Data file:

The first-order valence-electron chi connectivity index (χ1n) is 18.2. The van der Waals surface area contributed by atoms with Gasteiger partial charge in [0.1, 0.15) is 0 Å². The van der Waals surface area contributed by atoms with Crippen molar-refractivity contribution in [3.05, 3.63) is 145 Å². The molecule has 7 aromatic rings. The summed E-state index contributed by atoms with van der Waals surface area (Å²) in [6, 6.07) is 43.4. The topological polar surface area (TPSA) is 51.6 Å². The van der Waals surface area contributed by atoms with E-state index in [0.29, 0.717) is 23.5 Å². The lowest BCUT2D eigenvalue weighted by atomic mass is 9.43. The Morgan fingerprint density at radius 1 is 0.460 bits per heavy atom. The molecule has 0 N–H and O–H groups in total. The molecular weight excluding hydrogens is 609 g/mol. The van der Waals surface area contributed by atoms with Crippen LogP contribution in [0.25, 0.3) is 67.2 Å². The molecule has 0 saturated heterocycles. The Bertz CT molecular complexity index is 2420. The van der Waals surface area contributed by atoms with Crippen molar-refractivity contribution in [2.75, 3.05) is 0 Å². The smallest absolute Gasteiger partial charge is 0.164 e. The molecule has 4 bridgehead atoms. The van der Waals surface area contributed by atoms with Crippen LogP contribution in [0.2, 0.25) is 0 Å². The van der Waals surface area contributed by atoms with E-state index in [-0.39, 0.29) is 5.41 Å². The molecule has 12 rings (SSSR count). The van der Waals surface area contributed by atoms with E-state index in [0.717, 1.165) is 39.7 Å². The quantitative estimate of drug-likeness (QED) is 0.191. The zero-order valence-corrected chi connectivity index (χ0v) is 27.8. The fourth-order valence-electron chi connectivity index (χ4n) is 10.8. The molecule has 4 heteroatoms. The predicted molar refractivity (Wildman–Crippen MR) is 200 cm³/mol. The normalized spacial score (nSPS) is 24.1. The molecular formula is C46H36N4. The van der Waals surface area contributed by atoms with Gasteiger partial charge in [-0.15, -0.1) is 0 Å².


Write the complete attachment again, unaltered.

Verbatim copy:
The first-order valence-electron chi connectivity index (χ1n) is 18.2. The van der Waals surface area contributed by atoms with Gasteiger partial charge in [0.1, 0.15) is 0 Å². The van der Waals surface area contributed by atoms with Crippen molar-refractivity contribution in [3.05, 3.63) is 145 Å². The molecule has 7 aromatic rings. The summed E-state index contributed by atoms with van der Waals surface area (Å²) in [6, 6.07) is 43.4. The topological polar surface area (TPSA) is 51.6 Å². The van der Waals surface area contributed by atoms with E-state index in [0.29, 0.717) is 23.5 Å². The lowest BCUT2D eigenvalue weighted by atomic mass is 9.43. The Morgan fingerprint density at radius 1 is 0.460 bits per heavy atom. The molecule has 0 N–H and O–H groups in total. The molecular weight excluding hydrogens is 609 g/mol. The van der Waals surface area contributed by atoms with Crippen LogP contribution in [0.25, 0.3) is 67.2 Å². The molecule has 0 saturated heterocycles. The Bertz CT molecular complexity index is 2420. The van der Waals surface area contributed by atoms with Crippen molar-refractivity contribution in [2.75, 3.05) is 0 Å². The smallest absolute Gasteiger partial charge is 0.164 e. The molecule has 4 bridgehead atoms. The van der Waals surface area contributed by atoms with Crippen LogP contribution in [0.2, 0.25) is 0 Å². The van der Waals surface area contributed by atoms with E-state index in [-0.39, 0.29) is 5.41 Å². The molecule has 12 rings (SSSR count). The van der Waals surface area contributed by atoms with E-state index in [0.717, 1.165) is 39.7 Å². The quantitative estimate of drug-likeness (QED) is 0.191. The zero-order valence-corrected chi connectivity index (χ0v) is 27.8. The fourth-order valence-electron chi connectivity index (χ4n) is 10.8. The molecule has 4 heteroatoms. The predicted molar refractivity (Wildman–Crippen MR) is 200 cm³/mol. The normalized spacial score (nSPS) is 24.1. The molecular formula is C46H36N4. The van der Waals surface area contributed by atoms with Gasteiger partial charge in [-0.15, -0.1) is 0 Å².